New SGA constitution in the works

Katherine Martin

The Student Government Association is in the final stages of adopting a new constitution, Attorney General Ryan Sprinkle said at Thursday’s Senate meeting.

The proposed constitution is a total revision of the current document which was written in 1996, Sprinkle said.

David Wilson, a member of the Constitution Reform Committee, said members of that committee spent hundreds of hours working on the new document.

“The new constitution will not only create a better SGA,” Wilson said, “it will create an SGA that’s better for our entire campus.”

Senator Ryan Flamerich said this is a critical moment in the history of SGA.

“The new constitution is the biggest thing the SGA has done, arguably, in the last five years,” Flamerich said.

Sprinkle said the four platforms the proposed constitution is based on are functionality, transparency, accountability and inclusivity.

These platforms, Sprinkle said, will provide for the best student self-government at the University.

The next step, Sprinkle said, will be for the rules committee to review the document. The proposed constitution will be brought back to the Senate next Thursday for a vote on ratification.

If two-thirds of the Senate pass the document, it will then be voted on by the entire student body in February and passed by majority vote.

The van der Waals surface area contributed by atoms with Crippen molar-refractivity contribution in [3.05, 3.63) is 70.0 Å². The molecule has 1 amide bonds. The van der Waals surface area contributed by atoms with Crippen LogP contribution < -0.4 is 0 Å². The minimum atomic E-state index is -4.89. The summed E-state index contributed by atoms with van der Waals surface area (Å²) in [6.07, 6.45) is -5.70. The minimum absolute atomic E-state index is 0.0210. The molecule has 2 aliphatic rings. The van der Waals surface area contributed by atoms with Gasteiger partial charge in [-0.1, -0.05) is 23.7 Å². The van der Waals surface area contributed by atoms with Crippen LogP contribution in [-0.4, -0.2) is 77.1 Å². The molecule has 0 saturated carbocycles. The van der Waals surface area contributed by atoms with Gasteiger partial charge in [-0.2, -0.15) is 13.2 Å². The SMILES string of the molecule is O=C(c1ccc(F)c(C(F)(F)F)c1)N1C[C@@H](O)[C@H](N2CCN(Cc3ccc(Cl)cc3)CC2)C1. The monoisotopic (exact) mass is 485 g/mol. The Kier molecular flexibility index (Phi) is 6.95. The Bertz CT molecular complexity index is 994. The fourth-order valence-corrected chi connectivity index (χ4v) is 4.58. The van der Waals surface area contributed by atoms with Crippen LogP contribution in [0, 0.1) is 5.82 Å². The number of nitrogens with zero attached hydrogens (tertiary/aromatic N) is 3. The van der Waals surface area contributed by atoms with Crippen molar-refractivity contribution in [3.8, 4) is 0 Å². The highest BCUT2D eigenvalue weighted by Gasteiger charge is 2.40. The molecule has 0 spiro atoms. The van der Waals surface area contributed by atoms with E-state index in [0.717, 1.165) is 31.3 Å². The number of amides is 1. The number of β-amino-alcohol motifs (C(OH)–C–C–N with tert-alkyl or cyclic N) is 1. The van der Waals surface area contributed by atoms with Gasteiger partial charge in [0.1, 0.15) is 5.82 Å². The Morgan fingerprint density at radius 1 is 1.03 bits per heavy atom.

Katie Breaseale, the SGA press secretary, said she is confident in the Senate’s ability to review the proposal.

“As we stated at the beginning of this process,” Breaseale said, “rewriting the SGA constitution has been a desperate need for many years. We are currently operating off a document that’s about 15 to 20 years old.

“This has been and continues to be an opportunity to strengthen our SGA and assure that we’re executing under proper procedures that bring maximum results to the student body.”

Nancy Hogan was appointed and sworn in to the office of senior adviser to the president at Thursday’s meeting.

SGA President James Fowler said Hogan will lead efforts in further unification of the campus.

“One of my main objectives is to advise the president on issues such as student campus diversity and how to bridge gaps between groups that are normally separated or averse on campus,” Hogan said.

A resolution was passed that will allow for the SGA to remove $300 from the executive fund to pay for Hogan’s position. She will be paid $100 each month for January, February and March.

Flamerich was the only “no” vote on this resolution, with the sole purpose of wanting to review the executive funds.

“I was not against supporting the bill to pay the senior adviser. I wanted to wait a week so we could review her salary and compare it to other executive officials,” Flamerich said.